You may recognize it from its resemblance to the fictional MiG-28 from Top Gun, or maybe you’ve seen pictures & video of astronauts zooming around in it to train for their space missions. It’s also the fighter trainer for the U.S. Air Force, and this is where I had my introduction to the Northrop T-38 Talon just prior to starting my training in the F-15E.
The T-38 was introduced in 1961 to serve the same primary purpose it performs in the U.S. Air Force today – as a fighter jet trainer. Its lineage comes from the Northrop F-5, designed in the 1950s as a supersonic, lightweight fighter aircraft. The minimal design and small yet powerful engines made it cheap to produce, maintain, and export to ally nations.
While the F-5 was being produced for export, the U.S. Air Force recognized its capabilities and ordered the F-5C, which would fly thousands of combat missions in Vietnam. Meanwhile, the T-38 designated airframe was replacing the subsonic T-33 jet trainer.
The T-38 uses two lightweight General Electric J85 turbojet engines, with afterburners, mounted on the centerline of the aircraft. These small engines have a thrust-to-weight ratio nearly twice that of the larger F-4’s engines and can propel the T-38 to 30,000 feet in one minute. The small wings with a span of only 25 feet and sleek fuselage minimize its drag and increase its maneuverability, earning it the nickname “white rocket”. It’s capable of speeds up to Mach 1.6, a service ceiling of 40,000 feet, and loading of seven Gs.
A student and instructor sit in tandem; student pilots sit in front while the instructor sits in a slightly higher rear seat. For Combat Systems Officer training, the instructor pilot sits in front while the CSO sits in the rear seat and operates the navigational and weapons systems.
According to Northrop’s website, almost 1,200 Talons were produced between 1961 and 1972, on time and under budget, with over 500 of those still in service today. The aircraft all have an average of 15,000 flight hours and steadily increasing thanks to airframe upgrades. Northrop estimates that more than 72,000 U.S. Air Force pilots have trained in the aircraft since its inception. Many other air forces throughout the world also train in the T-38.
The T-38 hasn’t only been used as a U.S. Air Force trainer. Long before the space shuttle came into service, NASA astronauts were training in the T-38 to see what it would look like to land a spacecraft on long runways from high altitudes. Astronauts fly the T-38 to maintain their flight currency. Pilots of larger, expensive aircraft like the B-2 bomber also fly the T-38 for that purpose.
The T-38 is also a popular chase plane for use in experimental aircraft programs, both for the U.S. Air Force and NASA, and is also used as a platform itself for experimental weapons and avionics systems. NASA is currently photographing sonic shockwaves produced by transonic T-38s to develop aircraft with “quieter sonic booms”.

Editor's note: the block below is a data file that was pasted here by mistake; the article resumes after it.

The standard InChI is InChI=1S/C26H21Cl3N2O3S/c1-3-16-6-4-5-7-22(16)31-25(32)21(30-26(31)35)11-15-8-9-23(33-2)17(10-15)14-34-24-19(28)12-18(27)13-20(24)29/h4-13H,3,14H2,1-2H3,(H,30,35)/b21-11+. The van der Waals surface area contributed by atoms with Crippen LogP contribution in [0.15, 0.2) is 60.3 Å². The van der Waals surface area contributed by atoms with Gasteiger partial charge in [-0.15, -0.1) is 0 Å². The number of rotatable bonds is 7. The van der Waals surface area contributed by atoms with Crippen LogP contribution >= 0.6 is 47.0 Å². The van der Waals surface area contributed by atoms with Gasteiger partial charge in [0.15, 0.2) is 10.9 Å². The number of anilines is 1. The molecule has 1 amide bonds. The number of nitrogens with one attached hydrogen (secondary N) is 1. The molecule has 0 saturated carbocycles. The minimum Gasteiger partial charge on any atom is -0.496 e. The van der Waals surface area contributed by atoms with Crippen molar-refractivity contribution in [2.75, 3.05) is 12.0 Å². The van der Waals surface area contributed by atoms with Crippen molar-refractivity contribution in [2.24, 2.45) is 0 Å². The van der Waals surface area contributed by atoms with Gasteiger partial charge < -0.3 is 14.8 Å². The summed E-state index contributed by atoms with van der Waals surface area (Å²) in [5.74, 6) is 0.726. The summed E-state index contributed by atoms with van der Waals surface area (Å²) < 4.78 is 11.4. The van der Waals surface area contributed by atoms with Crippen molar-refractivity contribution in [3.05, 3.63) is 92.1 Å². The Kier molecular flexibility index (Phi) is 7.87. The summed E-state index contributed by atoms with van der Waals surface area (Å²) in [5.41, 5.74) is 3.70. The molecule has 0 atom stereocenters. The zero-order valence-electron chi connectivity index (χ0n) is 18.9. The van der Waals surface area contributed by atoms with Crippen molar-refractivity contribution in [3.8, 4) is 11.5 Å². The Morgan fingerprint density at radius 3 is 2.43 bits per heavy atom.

Aggressor squadrons also used the T-38A to fly as the “bad guys”, mimicking Soviet aircraft during training in the Cold War (now reference the movie Top Gun). These T-38s were replaced by the similar F-5 in 1976.
The U.S. Air Force aerial demonstration team, the Thunderbirds, also used the T-38 as their demonstration aircraft from 1974-1982. The Thunderbirds had been using the large, fuel-hungry F-4 Phantom up through 1973, when the OPEC oil embargo started. The high fuel prices grounded the F-4s for most of the season. As a result, the Thunderbirds switched their platform to the T-38A – five T-38s use the same amount of fuel as a single F-4.
The T-38A is the original, basic supersonic trainer. Some of these T-38As were converted to the AT-38B, “AT” designating it as an attack trainer. This variant was equipped with a gunsight and centerline station to carry a practice bomb dispenser and rocket pods. The AT-38B was used as a “transition aircraft” for pilots between Undergraduate Pilot Training and training in their primary weapon system. Giving them an introduction to aerial combat and ground attack in the T-38 greatly reduced the costs of training them with these skills in their major airframe.
The Pacer Classic program started in 1984 to strengthen the T-38, extending its service life. This program includes upgrades to the structure, flight controls, and ejection seats. The program is currently in the Pacer Classic III phase, started in 2011, to extend the service life of select aircraft past 2020.
Simultaneous with the Pacer Classic program is a wing upgrade program. Part of what makes the T-38 so light is the structure of the wings – they’re comprised of a lightweight honeycomb structure covered by an aluminum skin. The wings are prone to fatigue, and the fleet has mostly received entirely new wings made of a more advanced aluminum. This too will extend the service life of Talons past 2020.
To keep up with the technology of the operational fleet, most T-38As and AT-38Bs were upgraded to the T-38C as part of the Avionics Upgrade Program started in 2001. This program introduced glass cockpits, electronic bomb scoring, a head’s up display, GPS, and other avionics improvements.
Simultaneous with other upgrades, T-38C engines have also been modified as part of the Propulsion Modernization Program, started the same year as the avionics upgrades. The PMP improves reliability of the J85 engine and increases thrust at low altitude with injector modifications.
With Pacer Classic III, at least 150 Talons will be in service through 2029. Beyond that, there is currently really no need to replace the T-38 though the Air Force has introduced the T-X program to field a replacement. Budgetary restraints have been delaying the T-X though there are already a few competitors.
No matter how long the Northrop T-38 Talon remains in service (so far 54 years), it’s just one of those “cool looking”, memorable aircraft whose legacy will go on indefinitely.